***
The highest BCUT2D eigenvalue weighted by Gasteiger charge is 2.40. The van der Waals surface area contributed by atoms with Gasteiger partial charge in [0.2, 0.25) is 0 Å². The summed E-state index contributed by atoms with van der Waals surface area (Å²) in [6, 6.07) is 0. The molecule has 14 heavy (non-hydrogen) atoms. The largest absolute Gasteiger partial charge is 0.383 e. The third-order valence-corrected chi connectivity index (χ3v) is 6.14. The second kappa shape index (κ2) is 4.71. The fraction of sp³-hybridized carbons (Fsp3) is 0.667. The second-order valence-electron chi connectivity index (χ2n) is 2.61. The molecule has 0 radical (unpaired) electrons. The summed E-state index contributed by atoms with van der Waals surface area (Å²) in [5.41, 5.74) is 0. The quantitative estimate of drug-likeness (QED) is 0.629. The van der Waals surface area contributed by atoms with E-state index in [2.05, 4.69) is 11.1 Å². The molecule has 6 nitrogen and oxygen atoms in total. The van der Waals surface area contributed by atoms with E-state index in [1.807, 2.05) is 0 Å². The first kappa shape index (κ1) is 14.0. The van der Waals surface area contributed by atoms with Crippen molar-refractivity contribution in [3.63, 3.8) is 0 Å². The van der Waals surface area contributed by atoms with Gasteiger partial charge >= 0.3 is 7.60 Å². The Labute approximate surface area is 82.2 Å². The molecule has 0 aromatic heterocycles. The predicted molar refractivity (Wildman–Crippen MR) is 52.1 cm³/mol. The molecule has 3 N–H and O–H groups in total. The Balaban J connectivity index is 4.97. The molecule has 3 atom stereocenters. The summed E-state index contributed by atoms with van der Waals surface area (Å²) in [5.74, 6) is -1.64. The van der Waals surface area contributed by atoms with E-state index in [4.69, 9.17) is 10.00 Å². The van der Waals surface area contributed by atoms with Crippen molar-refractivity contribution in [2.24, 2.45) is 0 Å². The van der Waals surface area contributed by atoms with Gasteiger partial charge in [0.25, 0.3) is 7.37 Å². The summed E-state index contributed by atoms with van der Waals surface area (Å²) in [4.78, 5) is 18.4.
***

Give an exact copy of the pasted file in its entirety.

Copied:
The highest BCUT2D eigenvalue weighted by Gasteiger charge is 2.40. The van der Waals surface area contributed by atoms with Gasteiger partial charge in [0.2, 0.25) is 0 Å². The summed E-state index contributed by atoms with van der Waals surface area (Å²) in [6, 6.07) is 0. The molecule has 14 heavy (non-hydrogen) atoms. The largest absolute Gasteiger partial charge is 0.383 e. The third-order valence-corrected chi connectivity index (χ3v) is 6.14. The second kappa shape index (κ2) is 4.71. The fraction of sp³-hybridized carbons (Fsp3) is 0.667. The second-order valence-electron chi connectivity index (χ2n) is 2.61. The molecule has 0 radical (unpaired) electrons. The summed E-state index contributed by atoms with van der Waals surface area (Å²) in [5.41, 5.74) is 0. The quantitative estimate of drug-likeness (QED) is 0.629. The van der Waals surface area contributed by atoms with E-state index in [2.05, 4.69) is 11.1 Å². The molecule has 6 nitrogen and oxygen atoms in total. The van der Waals surface area contributed by atoms with E-state index in [1.807, 2.05) is 0 Å². The first kappa shape index (κ1) is 14.0. The van der Waals surface area contributed by atoms with Crippen molar-refractivity contribution in [3.63, 3.8) is 0 Å². The van der Waals surface area contributed by atoms with Gasteiger partial charge >= 0.3 is 7.60 Å². The Labute approximate surface area is 82.2 Å². The molecule has 0 aromatic heterocycles. The predicted molar refractivity (Wildman–Crippen MR) is 52.1 cm³/mol. The molecule has 3 N–H and O–H groups in total. The Balaban J connectivity index is 4.97. The molecule has 3 atom stereocenters. The summed E-state index contributed by atoms with van der Waals surface area (Å²) in [5.74, 6) is -1.64. The van der Waals surface area contributed by atoms with E-state index in [4.69, 9.17) is 10.00 Å². The van der Waals surface area contributed by atoms with Crippen molar-refractivity contribution in [2.24, 2.45) is 0 Å². The van der Waals surface area contributed by atoms with Gasteiger partial charge in [0.25, 0.3) is 7.37 Å². The summed E-state index contributed by atoms with van der Waals surface area (Å²) in [4.78, 5) is 18.4.